In Close-Up: Ingmar Bergman
I was twenty-four when I curated my first exhibition. I'd joined the Museum of Television & Radio as a clerk in the bookstore shortly after film school. As a cinephile, I knew next to nothing about television and radio, but here I was surrounded by practically every book on the subject. Within a year, I'd worked my way up to the curatorial department. On my first day there, Ron Simon, my boss and mentor, handed me the number of someone at Sveriges TV: "We have four months to put together a retrospective of Ingmar Bergman's television work." So it began—a baptism by fire.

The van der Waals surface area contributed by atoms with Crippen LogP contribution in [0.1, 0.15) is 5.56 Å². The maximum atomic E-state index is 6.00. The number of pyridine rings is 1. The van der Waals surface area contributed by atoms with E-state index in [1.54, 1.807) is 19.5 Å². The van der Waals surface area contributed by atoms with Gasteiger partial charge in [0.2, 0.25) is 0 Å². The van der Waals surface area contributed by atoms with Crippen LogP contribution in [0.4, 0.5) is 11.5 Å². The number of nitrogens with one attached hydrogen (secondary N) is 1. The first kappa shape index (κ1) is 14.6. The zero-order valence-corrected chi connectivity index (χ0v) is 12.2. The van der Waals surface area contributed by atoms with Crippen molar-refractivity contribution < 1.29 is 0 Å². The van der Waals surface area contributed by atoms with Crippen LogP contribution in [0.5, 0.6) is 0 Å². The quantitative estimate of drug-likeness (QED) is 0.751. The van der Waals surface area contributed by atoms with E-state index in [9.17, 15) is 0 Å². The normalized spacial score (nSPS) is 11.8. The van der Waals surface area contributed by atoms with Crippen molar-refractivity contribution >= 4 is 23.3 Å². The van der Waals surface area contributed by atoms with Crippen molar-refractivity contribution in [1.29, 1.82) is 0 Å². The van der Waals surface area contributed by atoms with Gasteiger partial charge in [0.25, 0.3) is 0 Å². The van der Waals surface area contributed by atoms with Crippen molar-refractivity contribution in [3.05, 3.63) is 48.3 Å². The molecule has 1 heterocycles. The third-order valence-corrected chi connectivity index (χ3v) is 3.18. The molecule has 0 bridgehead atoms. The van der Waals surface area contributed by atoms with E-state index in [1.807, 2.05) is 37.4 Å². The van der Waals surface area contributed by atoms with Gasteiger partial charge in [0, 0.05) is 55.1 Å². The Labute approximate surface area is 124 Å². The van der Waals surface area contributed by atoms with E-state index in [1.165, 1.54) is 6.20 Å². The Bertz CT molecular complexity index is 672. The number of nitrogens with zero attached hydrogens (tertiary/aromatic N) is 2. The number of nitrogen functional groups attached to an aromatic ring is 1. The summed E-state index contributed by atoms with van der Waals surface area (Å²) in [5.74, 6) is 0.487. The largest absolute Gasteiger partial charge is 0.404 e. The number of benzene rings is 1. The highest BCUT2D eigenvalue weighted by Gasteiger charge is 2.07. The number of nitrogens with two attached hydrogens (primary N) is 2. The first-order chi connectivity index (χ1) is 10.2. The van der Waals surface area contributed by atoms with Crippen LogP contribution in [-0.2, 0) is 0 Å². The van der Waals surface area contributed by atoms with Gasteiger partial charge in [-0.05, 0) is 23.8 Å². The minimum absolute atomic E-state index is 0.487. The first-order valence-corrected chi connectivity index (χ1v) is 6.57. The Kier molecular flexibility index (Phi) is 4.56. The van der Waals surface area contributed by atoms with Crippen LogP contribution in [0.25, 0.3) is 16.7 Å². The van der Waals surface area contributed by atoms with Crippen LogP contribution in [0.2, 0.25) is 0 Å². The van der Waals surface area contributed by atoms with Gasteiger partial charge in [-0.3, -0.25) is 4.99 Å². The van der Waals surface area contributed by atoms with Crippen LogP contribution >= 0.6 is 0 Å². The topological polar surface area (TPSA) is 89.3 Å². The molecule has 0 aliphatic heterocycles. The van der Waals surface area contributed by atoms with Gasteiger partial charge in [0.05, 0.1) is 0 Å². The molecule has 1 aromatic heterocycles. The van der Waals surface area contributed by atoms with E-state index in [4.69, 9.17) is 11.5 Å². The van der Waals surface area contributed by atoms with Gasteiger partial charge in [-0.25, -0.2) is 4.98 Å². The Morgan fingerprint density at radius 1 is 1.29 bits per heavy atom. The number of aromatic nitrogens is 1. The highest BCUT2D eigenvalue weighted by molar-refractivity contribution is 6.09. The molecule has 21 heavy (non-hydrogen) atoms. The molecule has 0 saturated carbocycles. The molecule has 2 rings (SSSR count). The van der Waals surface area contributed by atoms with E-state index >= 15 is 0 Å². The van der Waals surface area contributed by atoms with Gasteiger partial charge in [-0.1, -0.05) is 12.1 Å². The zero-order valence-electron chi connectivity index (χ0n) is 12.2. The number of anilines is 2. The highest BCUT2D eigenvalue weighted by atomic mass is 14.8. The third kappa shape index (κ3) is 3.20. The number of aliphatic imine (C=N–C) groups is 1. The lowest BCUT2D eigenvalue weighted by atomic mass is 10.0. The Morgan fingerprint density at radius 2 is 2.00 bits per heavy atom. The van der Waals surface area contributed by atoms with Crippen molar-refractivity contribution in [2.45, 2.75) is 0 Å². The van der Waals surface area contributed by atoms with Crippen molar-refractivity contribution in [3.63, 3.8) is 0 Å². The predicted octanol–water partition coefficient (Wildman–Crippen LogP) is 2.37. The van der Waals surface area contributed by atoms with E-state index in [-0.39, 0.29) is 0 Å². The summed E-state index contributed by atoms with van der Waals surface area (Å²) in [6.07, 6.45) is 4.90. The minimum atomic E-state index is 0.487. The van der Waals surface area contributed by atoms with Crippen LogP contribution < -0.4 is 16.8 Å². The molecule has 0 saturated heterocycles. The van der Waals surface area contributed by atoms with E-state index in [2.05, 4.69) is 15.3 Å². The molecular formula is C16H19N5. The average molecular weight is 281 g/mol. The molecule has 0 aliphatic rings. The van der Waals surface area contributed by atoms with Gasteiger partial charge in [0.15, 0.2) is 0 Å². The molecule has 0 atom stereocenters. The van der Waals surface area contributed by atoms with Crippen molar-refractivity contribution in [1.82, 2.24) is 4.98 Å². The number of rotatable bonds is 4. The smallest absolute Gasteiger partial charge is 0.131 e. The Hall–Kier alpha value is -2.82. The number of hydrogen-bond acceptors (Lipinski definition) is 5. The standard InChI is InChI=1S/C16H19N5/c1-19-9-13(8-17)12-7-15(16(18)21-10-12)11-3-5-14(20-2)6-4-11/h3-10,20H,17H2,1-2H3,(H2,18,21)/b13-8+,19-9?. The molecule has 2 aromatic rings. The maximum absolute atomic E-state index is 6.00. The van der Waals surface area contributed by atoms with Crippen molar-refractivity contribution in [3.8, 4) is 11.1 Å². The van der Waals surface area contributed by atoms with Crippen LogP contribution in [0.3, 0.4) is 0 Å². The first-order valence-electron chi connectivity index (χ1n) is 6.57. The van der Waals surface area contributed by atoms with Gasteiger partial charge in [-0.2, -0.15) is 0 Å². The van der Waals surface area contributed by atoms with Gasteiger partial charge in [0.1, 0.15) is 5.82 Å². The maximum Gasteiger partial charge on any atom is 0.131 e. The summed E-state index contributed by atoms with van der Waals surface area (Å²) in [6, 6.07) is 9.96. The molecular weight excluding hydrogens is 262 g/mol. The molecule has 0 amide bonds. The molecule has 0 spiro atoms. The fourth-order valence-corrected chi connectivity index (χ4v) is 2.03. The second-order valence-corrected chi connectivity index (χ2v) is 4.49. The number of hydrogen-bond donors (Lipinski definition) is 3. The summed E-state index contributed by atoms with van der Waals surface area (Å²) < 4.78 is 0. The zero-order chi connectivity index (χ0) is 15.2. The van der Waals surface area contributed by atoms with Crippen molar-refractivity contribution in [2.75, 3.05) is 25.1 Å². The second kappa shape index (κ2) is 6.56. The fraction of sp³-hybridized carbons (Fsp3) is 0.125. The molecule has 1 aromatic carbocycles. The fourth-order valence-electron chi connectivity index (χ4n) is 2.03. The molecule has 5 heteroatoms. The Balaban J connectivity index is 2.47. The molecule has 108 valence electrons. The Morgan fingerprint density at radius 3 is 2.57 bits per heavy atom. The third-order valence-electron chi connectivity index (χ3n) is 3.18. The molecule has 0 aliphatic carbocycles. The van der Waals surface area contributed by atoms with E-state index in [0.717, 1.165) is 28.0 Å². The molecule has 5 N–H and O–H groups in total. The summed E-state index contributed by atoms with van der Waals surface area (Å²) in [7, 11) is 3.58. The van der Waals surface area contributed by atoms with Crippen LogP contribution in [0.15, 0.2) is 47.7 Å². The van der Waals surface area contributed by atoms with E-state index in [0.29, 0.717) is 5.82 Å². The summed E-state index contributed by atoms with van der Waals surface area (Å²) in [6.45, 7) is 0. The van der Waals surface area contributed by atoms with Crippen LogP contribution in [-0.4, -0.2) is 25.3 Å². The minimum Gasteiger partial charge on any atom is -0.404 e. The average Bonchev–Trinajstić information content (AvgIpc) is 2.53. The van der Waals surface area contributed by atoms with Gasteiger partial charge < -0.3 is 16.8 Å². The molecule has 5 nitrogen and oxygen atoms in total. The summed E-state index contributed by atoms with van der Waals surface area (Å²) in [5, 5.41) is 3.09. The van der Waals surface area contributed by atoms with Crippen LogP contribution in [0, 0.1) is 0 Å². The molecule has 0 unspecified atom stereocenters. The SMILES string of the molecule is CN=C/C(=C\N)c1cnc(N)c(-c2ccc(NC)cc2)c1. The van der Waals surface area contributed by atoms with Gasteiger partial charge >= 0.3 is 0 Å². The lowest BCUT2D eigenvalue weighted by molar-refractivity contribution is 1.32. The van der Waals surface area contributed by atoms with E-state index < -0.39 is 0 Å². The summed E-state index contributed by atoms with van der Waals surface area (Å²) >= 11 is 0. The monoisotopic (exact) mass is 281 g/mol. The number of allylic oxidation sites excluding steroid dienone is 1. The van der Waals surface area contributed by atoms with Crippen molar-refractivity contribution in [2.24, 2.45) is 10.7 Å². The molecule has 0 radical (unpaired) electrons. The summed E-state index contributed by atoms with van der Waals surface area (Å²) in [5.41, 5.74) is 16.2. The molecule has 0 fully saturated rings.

In organizing the series I was surprised to learn just how many of Bergman's late-period pictures had originated as miniseries for European television—not only Scenes from a Marriage, but Face to Face, Fanny and Alexander, The Magic Flute, After the Rehearsal, and others. Face to Face, for example, had been released by Paramount in the US as a feature-length dubbed print. The original five-part work had yet to be translated into English—that fell to me. Armed with a continuity script, a Swedish translator, and a very patient editor, I produced a fully subtitled version in less than two weeks, followed by the first-ever English-language versions of Bergman's two documentaries on his adopted home island of Fårö. Debuting amidst a city-wide celebration of Bergman's eightieth birthday, the series was a smashing success. I was hooked.